Before we broke for lunch we were asked to write a letter to each other about anything we wanted. It was nice to read what the other person said with such an open-ended letter. The fiance wrote a very sweet letter to me that I think I'll save to look back on when we're older!

After lunch, it was more of the same routine, discussing topics like budgets, intimacy (there was no sharing with the group on this topic), and children. They touched on natural family planning, but since the facilitators were not medical professionals, they did not feel comfortable going into detail. They provided more information for those interested in the form of a booklet and details on a natural family planning class.

One of last topics that we discussed was how we had experienced God's presence within our lives. It was nice to hear the stories that other people told, but no one was forced to share a story. They simply asked for volunteers.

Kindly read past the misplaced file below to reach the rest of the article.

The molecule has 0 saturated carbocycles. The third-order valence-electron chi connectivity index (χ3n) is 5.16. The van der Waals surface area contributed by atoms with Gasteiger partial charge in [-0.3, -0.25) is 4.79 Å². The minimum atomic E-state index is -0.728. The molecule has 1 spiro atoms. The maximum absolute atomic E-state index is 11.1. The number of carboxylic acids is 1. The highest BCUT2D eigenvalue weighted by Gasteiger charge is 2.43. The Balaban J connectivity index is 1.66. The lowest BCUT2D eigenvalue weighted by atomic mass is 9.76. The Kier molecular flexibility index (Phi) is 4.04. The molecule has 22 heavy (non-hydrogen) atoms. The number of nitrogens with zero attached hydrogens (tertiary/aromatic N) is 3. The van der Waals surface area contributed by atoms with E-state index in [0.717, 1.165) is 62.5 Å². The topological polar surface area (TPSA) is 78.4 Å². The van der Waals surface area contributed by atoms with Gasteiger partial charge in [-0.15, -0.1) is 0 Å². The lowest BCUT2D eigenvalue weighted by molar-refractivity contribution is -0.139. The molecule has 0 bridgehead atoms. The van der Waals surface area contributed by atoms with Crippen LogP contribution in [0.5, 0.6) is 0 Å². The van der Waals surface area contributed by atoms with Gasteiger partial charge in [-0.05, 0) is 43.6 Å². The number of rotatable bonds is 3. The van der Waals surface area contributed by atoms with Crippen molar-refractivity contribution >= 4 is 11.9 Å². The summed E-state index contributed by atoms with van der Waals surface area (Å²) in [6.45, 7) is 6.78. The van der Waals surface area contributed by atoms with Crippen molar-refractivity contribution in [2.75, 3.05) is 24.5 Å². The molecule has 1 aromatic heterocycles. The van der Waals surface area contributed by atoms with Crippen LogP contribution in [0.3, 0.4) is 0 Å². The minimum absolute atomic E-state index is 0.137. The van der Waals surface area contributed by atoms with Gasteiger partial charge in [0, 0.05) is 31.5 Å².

Before we wrapped up for the day, they ended by having each couple stand up and explain how they met. Though it was nice that they wanted to make each couple feel special by sharing their story, it took forever (there were 42 couples there) and it was awkward sharing with a bunch of people we didn't know (although I realize I do this via blogging on a daily basis!).

Overall, I must admit that I was a little disappointed with my Pre-Cana experience. I went into it with the feeling that I was only going to get out of it what I put into it. I went with a positive attitude, and even convinced my very unenthusiastic fiance to try to make the best of it. When we got there, I found the topics we discussed to be very predictable, and the discussion associated with each subject was nothing I hadn't already heard. There was also a TON of time wasted. The class lasted from 9:00 am - 4:30 pm. Everyone was finished with each exercise within about 10 minutes, and we talked amongst our table for at least 15 minutes between each exercise. We probably could've finished before noon if there wasn't such a lag between exercises.